But often times, chronic pain is not the only reason opioids are prescribed. Patients that are suffering from acute, but temporary, pain are given opioids over the course of a week, month, or a couple months in order to manage the pain. These patients either mismanage the medication or through no fault of their own, become hooked on the substance. At this point, it becomes an easy option to take to the streets and procure more.

Indeed, the vast majority of those that overdose on opioids do so from prescription painkillers and not street-grade narcotics. In most cases, the overdoses are accidental. They take their pain medication to help them sleep, they stop breathing, and they never wake up.

To top it off, there are those that will shop for pain doctors and fake symptoms in order to sell the pain pills on the street for major profits. Insurance companies are generally more than willing to cover the opioids. In other countries they are far more reluctant.

While health care officials and legislators are addressing the issue as best they can, the numbers remain grim. Accidental death due to opioid overdose remains far too high, and higher in Ventura County than most other California communities.

The Long-Term Side Effects of Opioid Abuse

Chronic opioid use and abuse take a remarkable toll on the human brain and body. On top of running the risk of respiratory failure, those who use opioids chronically suffer from a host of side effects, including dependency. Given a long enough time scale, the abuse of opioids becomes the user’s sole reason for being. The addiction is that strong.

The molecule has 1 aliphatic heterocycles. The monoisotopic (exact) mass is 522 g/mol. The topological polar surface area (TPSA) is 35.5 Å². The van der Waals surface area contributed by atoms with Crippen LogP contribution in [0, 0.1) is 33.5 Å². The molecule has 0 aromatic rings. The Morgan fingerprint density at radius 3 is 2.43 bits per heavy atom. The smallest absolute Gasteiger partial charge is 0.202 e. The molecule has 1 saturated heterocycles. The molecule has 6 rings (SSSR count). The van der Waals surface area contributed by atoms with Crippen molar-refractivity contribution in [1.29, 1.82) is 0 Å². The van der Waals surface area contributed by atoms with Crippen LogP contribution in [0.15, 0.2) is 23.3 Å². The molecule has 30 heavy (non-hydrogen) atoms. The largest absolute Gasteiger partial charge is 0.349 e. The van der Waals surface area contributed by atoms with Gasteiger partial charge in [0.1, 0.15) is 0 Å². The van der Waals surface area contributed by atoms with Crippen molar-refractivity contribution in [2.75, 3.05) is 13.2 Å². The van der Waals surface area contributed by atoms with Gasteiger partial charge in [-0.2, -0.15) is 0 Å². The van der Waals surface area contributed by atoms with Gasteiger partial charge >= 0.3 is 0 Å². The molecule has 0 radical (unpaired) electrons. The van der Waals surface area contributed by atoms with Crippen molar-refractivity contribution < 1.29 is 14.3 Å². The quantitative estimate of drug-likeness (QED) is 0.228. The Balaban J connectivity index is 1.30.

While the habitual opioid user chases the pleasurable feeling that opioids give them, the feeling they seek diminishes with each dose. Users end up developing a tolerance to the drug. The more they take, the less potent the drug is, forcing them to find stronger opioids and to ingest them in increasingly dangerous ways.

Once the addiction has established itself, it becomes very difficult to break. Not only do opioids provide the user with pleasure, they also punish them when they don’t take the drug. Over time, it becomes more about chasing away the pain of withdrawal than experiencing the pleasure of the drug.

A user can begin to experience withdrawal symptoms within 48 hours of their last dose. The stronger the opioid, the sooner withdrawal sets in. The effects are incredibly unpleasant. Early symptoms include:

  • Agitation
  • Anxiety
  • Muscle aches
  • Increased tearing of the eyes
  • Runny nose
  • Insomnia
  • Persistent sweating

Later, those going through withdrawal will experience:

  • Abdominal cramps
  • Diarrhea
  • Dilated pupils
  • Nausea
  • Chills
  • Vomiting

In extreme cases, hallucinations, paranoia and psychosis can occur.

Opioids also take their toll on the brain’s chemistry. As opioids bind to the opioid receptors in the brain, they produce dopamine which is involved in the reward circuit. After opioid use has stopped, and the physical withdrawal is gone, the psychological dependence on the drug to produce dopamine has its turn at tormenting the addict.

Users often feel an intense sense of depression and emptiness. A feeling like they can’t experience pleasure, happiness, or joy. They feel anxiety and agitation. They will often lash out for no reason. This is largely because without the introduction of more opioids into their body, their brains are no longer producing dopamine correctly. The longer their addiction has lasted, the longer the amount of time it will take before the brain can reset itself and begin operating normally. Most of those in recovery report that this process takes around a year. In some cases it can last up to 3 years.